The hiring process already tends to be time-consuming and stressful, so many business owners may be wondering what they can do to speed it up. You may see an employment application as an unnecessary step. After all, if a candidate submits their resume and a cover letter, what more could you need?
Many human resources professionals and employment attorneys would face-palm at that thought. An employment application is another way to determine if an applicant is qualified and a good fit for the job. It also fulfills some essential legal requirements.
Typically, a candidate must complete a company’s application form to apply for a job, often instead of or in addition to their resumes.
Still wondering if employment applications are necessary for your organization? Here are four reasons you should, along with some tips on what to include and avoid in your template.
4 Reasons to Use Employment Applications
1. Perform Additional Screening
Since the applicant creates their resume, you don’t know what they’re including or excluding to look better on paper. A job application form requires specific details of their experience and background, with questions tailored by you and your team.
Hiring managers can then cross-reference a candidate’s resume and application to verify that they meet the qualifications and ensure consistency. This helps them narrow down the talent pool more quickly and paints a complete picture of the candidate. And if you choose to move them to the interview phase, you can customize interview questions.
Check out this post for tips on how to hire the right candidate.
2. Gather Organized & Consistent Information
Collecting information such as the candidate’s education, employment history, and reference checks in one document makes the hiring process more manageable. You will also be able to compare candidates more easily by standardizing the format and information requested.
Overall, a job application saves both the company and the applicant time and energy.
3. Collect Legal Information & Prevent Discrimination Claims
An employment application plays a vital role in gathering legal information by allowing your company to:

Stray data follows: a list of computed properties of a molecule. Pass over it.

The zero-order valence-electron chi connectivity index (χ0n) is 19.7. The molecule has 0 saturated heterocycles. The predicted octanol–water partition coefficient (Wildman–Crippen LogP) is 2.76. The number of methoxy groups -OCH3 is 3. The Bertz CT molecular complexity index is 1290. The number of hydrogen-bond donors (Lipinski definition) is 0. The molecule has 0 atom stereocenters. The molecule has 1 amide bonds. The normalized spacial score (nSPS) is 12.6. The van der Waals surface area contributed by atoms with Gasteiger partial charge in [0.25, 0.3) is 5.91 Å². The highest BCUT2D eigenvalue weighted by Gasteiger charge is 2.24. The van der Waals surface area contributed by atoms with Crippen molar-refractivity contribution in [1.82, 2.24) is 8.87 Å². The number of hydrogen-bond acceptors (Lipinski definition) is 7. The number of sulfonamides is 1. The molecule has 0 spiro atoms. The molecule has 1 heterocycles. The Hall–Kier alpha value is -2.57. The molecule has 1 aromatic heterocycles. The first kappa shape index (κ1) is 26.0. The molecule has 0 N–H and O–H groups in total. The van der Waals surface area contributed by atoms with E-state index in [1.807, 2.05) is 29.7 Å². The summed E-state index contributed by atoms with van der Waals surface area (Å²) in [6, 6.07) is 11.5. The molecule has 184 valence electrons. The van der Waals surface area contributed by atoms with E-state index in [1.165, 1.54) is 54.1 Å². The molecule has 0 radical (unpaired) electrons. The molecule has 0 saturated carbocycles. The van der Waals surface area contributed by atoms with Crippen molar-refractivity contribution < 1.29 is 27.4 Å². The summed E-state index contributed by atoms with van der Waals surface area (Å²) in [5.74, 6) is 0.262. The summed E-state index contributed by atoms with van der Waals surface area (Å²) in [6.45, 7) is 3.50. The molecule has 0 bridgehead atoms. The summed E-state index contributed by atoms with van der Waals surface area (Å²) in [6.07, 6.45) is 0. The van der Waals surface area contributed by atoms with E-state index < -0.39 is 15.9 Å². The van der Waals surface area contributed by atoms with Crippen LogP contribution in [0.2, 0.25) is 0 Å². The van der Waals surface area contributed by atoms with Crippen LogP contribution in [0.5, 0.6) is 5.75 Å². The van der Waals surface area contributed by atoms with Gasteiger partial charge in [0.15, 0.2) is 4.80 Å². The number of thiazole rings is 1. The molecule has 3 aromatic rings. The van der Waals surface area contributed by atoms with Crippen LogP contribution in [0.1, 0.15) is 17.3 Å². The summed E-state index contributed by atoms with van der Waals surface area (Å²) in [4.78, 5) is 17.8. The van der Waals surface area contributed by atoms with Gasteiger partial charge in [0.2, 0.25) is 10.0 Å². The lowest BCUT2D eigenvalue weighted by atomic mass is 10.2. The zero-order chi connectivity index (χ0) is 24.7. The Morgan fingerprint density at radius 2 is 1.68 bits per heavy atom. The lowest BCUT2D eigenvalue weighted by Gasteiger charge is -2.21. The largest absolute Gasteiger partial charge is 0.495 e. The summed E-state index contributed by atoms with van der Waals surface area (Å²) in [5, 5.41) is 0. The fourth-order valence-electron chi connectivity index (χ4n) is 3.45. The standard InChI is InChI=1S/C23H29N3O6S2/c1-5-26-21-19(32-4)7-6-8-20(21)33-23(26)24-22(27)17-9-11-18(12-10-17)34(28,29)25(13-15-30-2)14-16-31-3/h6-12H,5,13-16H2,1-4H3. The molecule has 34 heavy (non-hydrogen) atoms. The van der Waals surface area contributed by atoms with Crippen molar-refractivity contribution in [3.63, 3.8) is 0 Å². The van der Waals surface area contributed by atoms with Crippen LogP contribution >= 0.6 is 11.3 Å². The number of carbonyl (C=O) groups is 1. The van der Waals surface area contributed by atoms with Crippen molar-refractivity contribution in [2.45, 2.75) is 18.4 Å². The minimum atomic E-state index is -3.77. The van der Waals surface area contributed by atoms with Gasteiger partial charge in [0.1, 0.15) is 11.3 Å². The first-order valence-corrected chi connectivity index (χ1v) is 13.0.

- Authorize reference and background checks or verification of application information if necessary.
- Ensure the candidate understands your business is an equal opportunity employer.
- Inform the applicant that a criminal conviction listed on their application will not disqualify them from being hired and that the company will consider: the nature or gravity of any offense or conduct; how long ago the conviction occurred/jail sentence ended; and the responsibilities of the job at hand.
- Confirm they understand their employment is at will, and a job offer is not a contract.
- Have them verify that the information they have provided is accurate and truthful.
- Inform them that false or missing information could lead to application rejection or, if hired, discipline up to and including termination.
Companies must keep employment applications to comply with federal regulations, typically for at least one year. It essentially serves as a legal agreement, which the resume cannot. If an issue occurs in the future and you learn information on an employee’s resume was inaccurate or untrue, your organization could be disadvantaged.
Resumes come in various formats, and some even include photos, which can lead to discrimination. Standardizing the information with an employment application decreases the risk of discrimination claims.
Know the employment laws in your area, as both federal and state legislation prohibits employers from using certain background information in employment decisions.
4. Ask for Voluntary Self-identification Data